But notice what both of these approaches have in common. Both approaches outsource responsibility for our neighbors’ difficulty in finding work far enough away that it costs us very little. Republicans might outsource responsibility to the invisible hand, and Democrats might outsource to Uncle Sam, but it’s outsourcing all the same.
Now don’t get me wrong: questions about how markets and government can support low-income communities are important; this outsourcing isn’t all bad. God made markets and government, and it is important for these institutions to work well for everyone. But the Bible also provides us with examples of how God’s people as God’s people can work together to create opportunity for work through our own creative, sacrificial action. I want to suggest that outsourcing isn’t our only option. I want to suggest that these biblical examples have the power to inspire us to come out of our conservative vs. liberal trenches and together create access to meaningful work for the marginalized.
The Bible is filled with passages that have this power to fuel our imaginations and inspire us to pursue this kingdom economy, but I’d like to focus on just one: the Gleaning Laws.
The Gleaning Laws said Israelite farmers had to leave the edges of their fields unharvested and only go over their fields to collect produce once. By following these instructions, landowners would leave some of their profits in the fields, so that the most vulnerable in the land- the orphan, the widow, the immigrant, and the poor- could work in the land-owner’s field and provide for themselves through their work.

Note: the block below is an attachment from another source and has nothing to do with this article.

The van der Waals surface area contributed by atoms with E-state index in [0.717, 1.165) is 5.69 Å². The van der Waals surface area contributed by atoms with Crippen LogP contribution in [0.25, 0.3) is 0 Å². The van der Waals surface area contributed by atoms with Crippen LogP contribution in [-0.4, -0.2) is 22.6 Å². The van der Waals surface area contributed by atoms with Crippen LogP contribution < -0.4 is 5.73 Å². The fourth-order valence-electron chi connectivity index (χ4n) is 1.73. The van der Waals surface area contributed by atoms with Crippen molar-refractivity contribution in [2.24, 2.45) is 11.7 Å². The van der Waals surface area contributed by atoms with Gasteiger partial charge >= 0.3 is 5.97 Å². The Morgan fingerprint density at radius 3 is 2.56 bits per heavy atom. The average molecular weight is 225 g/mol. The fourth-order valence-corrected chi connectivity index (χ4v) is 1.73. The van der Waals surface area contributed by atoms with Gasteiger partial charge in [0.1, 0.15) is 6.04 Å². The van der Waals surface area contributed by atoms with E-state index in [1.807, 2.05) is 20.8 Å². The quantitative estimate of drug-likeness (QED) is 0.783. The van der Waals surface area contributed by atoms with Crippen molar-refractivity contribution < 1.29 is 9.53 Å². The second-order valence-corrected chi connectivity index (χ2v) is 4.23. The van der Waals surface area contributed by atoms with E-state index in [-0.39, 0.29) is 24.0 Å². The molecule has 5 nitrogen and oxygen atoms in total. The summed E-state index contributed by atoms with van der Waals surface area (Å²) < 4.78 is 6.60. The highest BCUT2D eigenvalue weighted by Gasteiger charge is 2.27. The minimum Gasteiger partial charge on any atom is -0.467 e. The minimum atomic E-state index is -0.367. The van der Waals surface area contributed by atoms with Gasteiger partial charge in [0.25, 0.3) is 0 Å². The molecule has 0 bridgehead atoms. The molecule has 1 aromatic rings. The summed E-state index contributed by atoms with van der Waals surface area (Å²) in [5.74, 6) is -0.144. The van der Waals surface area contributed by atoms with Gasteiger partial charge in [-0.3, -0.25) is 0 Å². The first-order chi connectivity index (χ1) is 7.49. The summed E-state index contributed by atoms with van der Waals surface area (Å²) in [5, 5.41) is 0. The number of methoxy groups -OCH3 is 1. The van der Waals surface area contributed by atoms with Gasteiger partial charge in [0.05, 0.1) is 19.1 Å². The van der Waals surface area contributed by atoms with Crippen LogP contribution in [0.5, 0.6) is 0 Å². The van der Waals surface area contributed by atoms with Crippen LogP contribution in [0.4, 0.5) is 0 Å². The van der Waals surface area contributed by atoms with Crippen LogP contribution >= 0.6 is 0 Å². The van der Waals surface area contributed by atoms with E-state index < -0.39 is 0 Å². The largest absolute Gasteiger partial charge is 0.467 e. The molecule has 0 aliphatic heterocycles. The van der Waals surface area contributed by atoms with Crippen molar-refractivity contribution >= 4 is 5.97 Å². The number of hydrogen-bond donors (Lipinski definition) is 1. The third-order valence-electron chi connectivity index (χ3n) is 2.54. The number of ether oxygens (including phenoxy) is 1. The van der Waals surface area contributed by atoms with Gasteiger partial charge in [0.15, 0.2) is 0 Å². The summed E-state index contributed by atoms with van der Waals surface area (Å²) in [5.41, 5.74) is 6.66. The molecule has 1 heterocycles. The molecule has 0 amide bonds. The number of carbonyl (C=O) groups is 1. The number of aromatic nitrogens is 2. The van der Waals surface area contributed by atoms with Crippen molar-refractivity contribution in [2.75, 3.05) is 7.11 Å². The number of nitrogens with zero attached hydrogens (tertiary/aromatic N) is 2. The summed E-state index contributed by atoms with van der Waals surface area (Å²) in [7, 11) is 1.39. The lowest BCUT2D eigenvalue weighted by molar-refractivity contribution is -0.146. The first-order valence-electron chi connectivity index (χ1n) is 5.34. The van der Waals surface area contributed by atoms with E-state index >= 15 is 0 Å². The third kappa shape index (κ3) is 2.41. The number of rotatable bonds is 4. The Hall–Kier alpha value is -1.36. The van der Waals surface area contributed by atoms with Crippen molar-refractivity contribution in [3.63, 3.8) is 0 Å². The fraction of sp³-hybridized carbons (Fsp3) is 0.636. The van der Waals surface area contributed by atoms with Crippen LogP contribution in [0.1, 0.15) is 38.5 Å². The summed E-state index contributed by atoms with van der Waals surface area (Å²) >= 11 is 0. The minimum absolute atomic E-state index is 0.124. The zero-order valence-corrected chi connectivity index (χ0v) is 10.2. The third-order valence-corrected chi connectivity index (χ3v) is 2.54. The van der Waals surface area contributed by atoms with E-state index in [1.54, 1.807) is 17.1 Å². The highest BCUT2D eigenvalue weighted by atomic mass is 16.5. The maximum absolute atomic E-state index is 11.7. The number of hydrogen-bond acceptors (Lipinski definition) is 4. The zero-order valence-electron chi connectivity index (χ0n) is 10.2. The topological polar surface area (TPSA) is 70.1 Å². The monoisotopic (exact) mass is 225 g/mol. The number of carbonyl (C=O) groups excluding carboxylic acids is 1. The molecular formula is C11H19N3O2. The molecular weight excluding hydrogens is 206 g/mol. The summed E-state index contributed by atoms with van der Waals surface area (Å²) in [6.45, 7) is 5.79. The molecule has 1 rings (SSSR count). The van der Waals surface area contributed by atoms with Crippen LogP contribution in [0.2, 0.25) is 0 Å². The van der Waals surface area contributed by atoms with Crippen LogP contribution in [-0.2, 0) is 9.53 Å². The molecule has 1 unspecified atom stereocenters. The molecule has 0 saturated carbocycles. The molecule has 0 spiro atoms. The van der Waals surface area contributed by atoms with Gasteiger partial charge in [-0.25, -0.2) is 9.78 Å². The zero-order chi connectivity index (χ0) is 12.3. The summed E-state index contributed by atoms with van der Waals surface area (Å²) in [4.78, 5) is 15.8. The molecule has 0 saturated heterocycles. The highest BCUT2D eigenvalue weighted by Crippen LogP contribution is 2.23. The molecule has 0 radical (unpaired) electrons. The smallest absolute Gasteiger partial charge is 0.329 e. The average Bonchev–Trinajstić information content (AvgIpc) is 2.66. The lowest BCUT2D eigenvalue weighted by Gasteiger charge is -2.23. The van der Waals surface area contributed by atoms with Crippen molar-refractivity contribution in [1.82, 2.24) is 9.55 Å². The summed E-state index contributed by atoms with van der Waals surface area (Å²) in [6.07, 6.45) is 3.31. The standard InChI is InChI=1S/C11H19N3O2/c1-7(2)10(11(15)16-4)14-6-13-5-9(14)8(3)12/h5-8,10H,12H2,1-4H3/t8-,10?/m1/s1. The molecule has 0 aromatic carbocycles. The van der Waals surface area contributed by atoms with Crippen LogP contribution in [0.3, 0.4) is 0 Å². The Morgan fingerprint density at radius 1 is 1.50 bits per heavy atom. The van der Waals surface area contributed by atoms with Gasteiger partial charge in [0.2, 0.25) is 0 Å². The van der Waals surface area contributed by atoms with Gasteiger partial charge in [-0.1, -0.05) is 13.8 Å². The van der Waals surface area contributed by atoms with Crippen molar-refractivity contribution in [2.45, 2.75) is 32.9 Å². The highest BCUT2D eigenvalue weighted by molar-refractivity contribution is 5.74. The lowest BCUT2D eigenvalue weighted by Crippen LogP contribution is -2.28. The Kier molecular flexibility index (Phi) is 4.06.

Now, in an agricultural economy, the family farm IS the family business. And in that context, the gleaning laws shatter our cultural expectations for how to care for those in need. On the one hand, gleaning requires those in need to work, whereas so many of our charities and government programs don’t require and even disincentivize work. On the other hand, the Gleaning Laws required every Israelite business person to leave profits in the fields to create these opportunities for work, whereas both American Christianity and American conservatism have baptized my right to do what I want with my hard-earned stuff. The Gleaning Laws do not rely on either the government or market forces. Instead, they require every member of the faith community to personally and sacrificially create space for the marginalized to work and provide for themselves.
We no longer live in an agrarian economy, and we no longer live in a theocracy. But if we have ears to hear, the laws and stories around gleaning in the Bible can inspire us to creatively and sacrificially take responsibility for making sure that work works for the marginalized in our communities and neighborhoods. Around the country, Christians are choosing to stop relying only on Uncle Sam or the Invisible Hand of the market to give the marginalized an opportunity to work. Instead, they’re working together to create opportunities for work for their neighbors by leaving some of the profits in their proverbial fields.
Gleaning happens when business people like Wes Gardner, owner of Prime Trailer Leasing, partners with a halfway house to hire teen moms, surrounds them with supportive people, trains them to do nearly every element of the business, and pays them over $13 an hour for 18 months. At the end of that time, these young women are ready and able to find their own jobs, either with Wes or somewhere else. That’s gleaning in action.
Gleaning happens when social entrepreneurs like Dick Gygi start businesses and enterprises specifically to create jobs, like Dick did with his award-winning ThriftSmart franchise in Nashville, which has created dozens of jobs at above-market wages, trains employees, and shares profits with full-time and part-time staff on a monthly basis. That’s gleaning in action.